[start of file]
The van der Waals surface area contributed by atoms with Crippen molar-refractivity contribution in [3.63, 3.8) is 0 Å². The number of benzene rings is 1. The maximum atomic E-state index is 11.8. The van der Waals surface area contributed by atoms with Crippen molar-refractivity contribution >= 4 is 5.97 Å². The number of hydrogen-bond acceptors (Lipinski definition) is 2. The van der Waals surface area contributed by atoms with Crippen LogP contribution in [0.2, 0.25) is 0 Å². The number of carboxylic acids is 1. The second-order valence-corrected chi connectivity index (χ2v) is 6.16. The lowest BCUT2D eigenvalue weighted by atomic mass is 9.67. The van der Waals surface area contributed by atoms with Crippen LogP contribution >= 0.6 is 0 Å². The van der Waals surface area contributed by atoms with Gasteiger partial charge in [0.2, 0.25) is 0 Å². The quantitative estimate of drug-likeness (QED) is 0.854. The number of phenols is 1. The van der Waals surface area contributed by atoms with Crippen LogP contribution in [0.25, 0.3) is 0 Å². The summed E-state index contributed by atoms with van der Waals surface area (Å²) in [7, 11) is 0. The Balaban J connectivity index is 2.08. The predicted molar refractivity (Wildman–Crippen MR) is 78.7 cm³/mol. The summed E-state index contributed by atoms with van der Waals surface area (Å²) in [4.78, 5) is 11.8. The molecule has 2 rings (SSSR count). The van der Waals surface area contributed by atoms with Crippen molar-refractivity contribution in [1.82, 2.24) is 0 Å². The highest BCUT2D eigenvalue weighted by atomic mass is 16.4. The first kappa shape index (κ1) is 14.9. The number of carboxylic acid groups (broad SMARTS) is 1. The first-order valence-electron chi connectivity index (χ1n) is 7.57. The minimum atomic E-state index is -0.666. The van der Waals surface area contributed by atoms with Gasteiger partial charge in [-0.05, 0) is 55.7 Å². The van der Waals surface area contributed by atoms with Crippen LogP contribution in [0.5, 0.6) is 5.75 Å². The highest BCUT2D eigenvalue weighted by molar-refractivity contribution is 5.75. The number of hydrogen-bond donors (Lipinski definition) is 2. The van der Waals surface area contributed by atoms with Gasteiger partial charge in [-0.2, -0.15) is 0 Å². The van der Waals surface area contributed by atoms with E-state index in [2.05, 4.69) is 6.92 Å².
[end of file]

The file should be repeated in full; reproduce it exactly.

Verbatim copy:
The van der Waals surface area contributed by atoms with Crippen molar-refractivity contribution in [3.63, 3.8) is 0 Å². The number of benzene rings is 1. The maximum atomic E-state index is 11.8. The van der Waals surface area contributed by atoms with Crippen molar-refractivity contribution >= 4 is 5.97 Å². The number of hydrogen-bond acceptors (Lipinski definition) is 2. The van der Waals surface area contributed by atoms with Crippen LogP contribution in [0.2, 0.25) is 0 Å². The number of carboxylic acids is 1. The second-order valence-corrected chi connectivity index (χ2v) is 6.16. The lowest BCUT2D eigenvalue weighted by atomic mass is 9.67. The van der Waals surface area contributed by atoms with Crippen LogP contribution >= 0.6 is 0 Å². The van der Waals surface area contributed by atoms with Gasteiger partial charge in [0.2, 0.25) is 0 Å². The quantitative estimate of drug-likeness (QED) is 0.854. The number of phenols is 1. The van der Waals surface area contributed by atoms with Crippen LogP contribution in [0.25, 0.3) is 0 Å². The summed E-state index contributed by atoms with van der Waals surface area (Å²) in [7, 11) is 0. The Balaban J connectivity index is 2.08. The predicted molar refractivity (Wildman–Crippen MR) is 78.7 cm³/mol. The summed E-state index contributed by atoms with van der Waals surface area (Å²) in [4.78, 5) is 11.8. The molecule has 2 rings (SSSR count). The van der Waals surface area contributed by atoms with Crippen molar-refractivity contribution in [1.82, 2.24) is 0 Å². The highest BCUT2D eigenvalue weighted by atomic mass is 16.4. The first kappa shape index (κ1) is 14.9. The number of carboxylic acid groups (broad SMARTS) is 1. The first-order valence-electron chi connectivity index (χ1n) is 7.57. The minimum atomic E-state index is -0.666. The van der Waals surface area contributed by atoms with Gasteiger partial charge in [-0.05, 0) is 55.7 Å². The van der Waals surface area contributed by atoms with Crippen LogP contribution in [0.5, 0.6) is 5.75 Å². The highest BCUT2D eigenvalue weighted by molar-refractivity contribution is 5.75. The number of hydrogen-bond donors (Lipinski definition) is 2. The van der Waals surface area contributed by atoms with Gasteiger partial charge in [-0.2, -0.15) is 0 Å². The van der Waals surface area contributed by atoms with E-state index in [2.05, 4.69) is 6.92 Å².